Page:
Governments unlikely to act on health care reform without public pressure

The news headline said it best — Governments unlikely to act on health care reform without public pressure Although this headline is from The Canadian Press, it could just as easily been a headline about US healthcare reform. The Centers for Medicare & Medicaid Services (CMS) recently announced initiatives designed to help health care providers improve … Continue reading

Cancer Drug Use and Spending to Rise Sharply by 2013

What are the implications of increased drug use and spending? In a recent report by Medco, while the overall drug trend in 2010 remained low at 3.7%, the costs for specialty drugs “accounted for 16.3% of plan costs but was responsible for a remarkable 70.1% of drug trend” with diabetes contributing the most to those … Continue reading

What can make health insurers back down from a fight?

Blue Cross and Blue Shield of North Carolina has just launched a major multimedia campaign in an attempt to improve its image. In its website, BCBS portrays goats and asks us to choose a scape goat for rising healthcare costs: The attempt by BCBS of North Carolina to shore up its reputation comes at an interesting … Continue reading

Is the US healthcare system too litigious or too careless?

In a recent study published in Health Affairs, researchers at the University of Utah and the Institute for Healthcare Improvement found that errors “occurred in one-third of hospital admissions”. Moreover, they “found at least ten times more confirmed, serious events than … other methods.” Commenting on this study, Health Affairs Editor-in-Chief Susan Dentzer said: Without doubt, we’ve seen … Continue reading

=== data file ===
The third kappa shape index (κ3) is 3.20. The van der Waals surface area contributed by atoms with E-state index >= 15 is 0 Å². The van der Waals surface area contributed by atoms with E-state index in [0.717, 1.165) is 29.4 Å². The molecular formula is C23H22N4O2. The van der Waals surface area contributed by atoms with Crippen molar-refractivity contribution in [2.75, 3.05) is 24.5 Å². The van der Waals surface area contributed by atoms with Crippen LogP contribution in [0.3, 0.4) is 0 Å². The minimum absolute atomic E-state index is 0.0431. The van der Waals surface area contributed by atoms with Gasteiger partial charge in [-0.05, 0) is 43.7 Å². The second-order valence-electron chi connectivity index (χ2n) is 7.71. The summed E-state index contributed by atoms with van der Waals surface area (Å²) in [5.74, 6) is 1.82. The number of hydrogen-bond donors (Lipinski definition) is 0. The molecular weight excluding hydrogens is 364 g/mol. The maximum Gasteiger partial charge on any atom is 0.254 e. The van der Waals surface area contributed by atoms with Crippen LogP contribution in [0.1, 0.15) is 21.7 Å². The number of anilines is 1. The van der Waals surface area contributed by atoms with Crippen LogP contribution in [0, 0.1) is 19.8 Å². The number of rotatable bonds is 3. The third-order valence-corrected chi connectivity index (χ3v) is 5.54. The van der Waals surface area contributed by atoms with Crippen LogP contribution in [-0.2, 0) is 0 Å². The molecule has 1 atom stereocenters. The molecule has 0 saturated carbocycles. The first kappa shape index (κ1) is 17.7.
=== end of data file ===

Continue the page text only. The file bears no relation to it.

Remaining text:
96% say only the attending physician should be making clinical decisions regarding the patient

Do you agree or disagree with the following statement: When physicians prescribe a particular medication, they evaluate which drug is likely to work best for the individual patient — based on their knowledge of the patient’s illness and treatment history, other medical conditions, drug-to-drug interactions, and drug-disease interactions. Only the prescribing physician has enough clinical … Continue reading

More than 3/4 believe that drug switching is occurring without physician consent

I recently conducted a survey on drug switching, which occurs when a patient from the drug originally prescribed by his or her physician is switched to an entirely different chemical entity. Drug switching (aka therapeutic substitution) is not the switching of a branded drug for its generic equivalent. Rather, it occurs when your pharmacist, health plan or … Continue reading

Is drug switching fraudulent?

If you hand a pharmacist a prescription from your doctor for X drug, but the pharmacist gives you Y drug instead, is that fraudulent? The Merriam-Webster dictionary defines fraud as “intentional perversion of truth in order to induce another to part with something of value”. In the example above, the pharmacist has knowingly given you … Continue reading

Unseen costs of prior authorization

Prior authorizations are often used as a cost containment tactic by payers — and it works in reducing the amount that the payer must pay for the PA drug (i.e. in financial terms, the line item goes down). However, decreases in the line item are showing up somewhere else. At a study conducted at the … Continue reading

Take my drug switching survey

Drug switching (aka therapeutic substitution) occurs when your pharmacist, health plan or health insurer gives you a drug that is different from the one that your doctor prescribed. Switching from a brand name drug to its chemically equivalent is generic substitution and is generally allowed by law. However, switching to a drug that is not … Continue reading

The true costs of prior authorizations

At a recent meeting, I was just pondering whether prior authorizations really save insurance companies money. As defined by MedicineNet.com, “prior authorizations” are a cost-containment procedure that requires a prescriber to obtain permission to prescibe a medication prior to prescribing it” [my emphasis]. Insurance practices, like prior authorizations, clearly cost physicians money in terms of the amount … Continue reading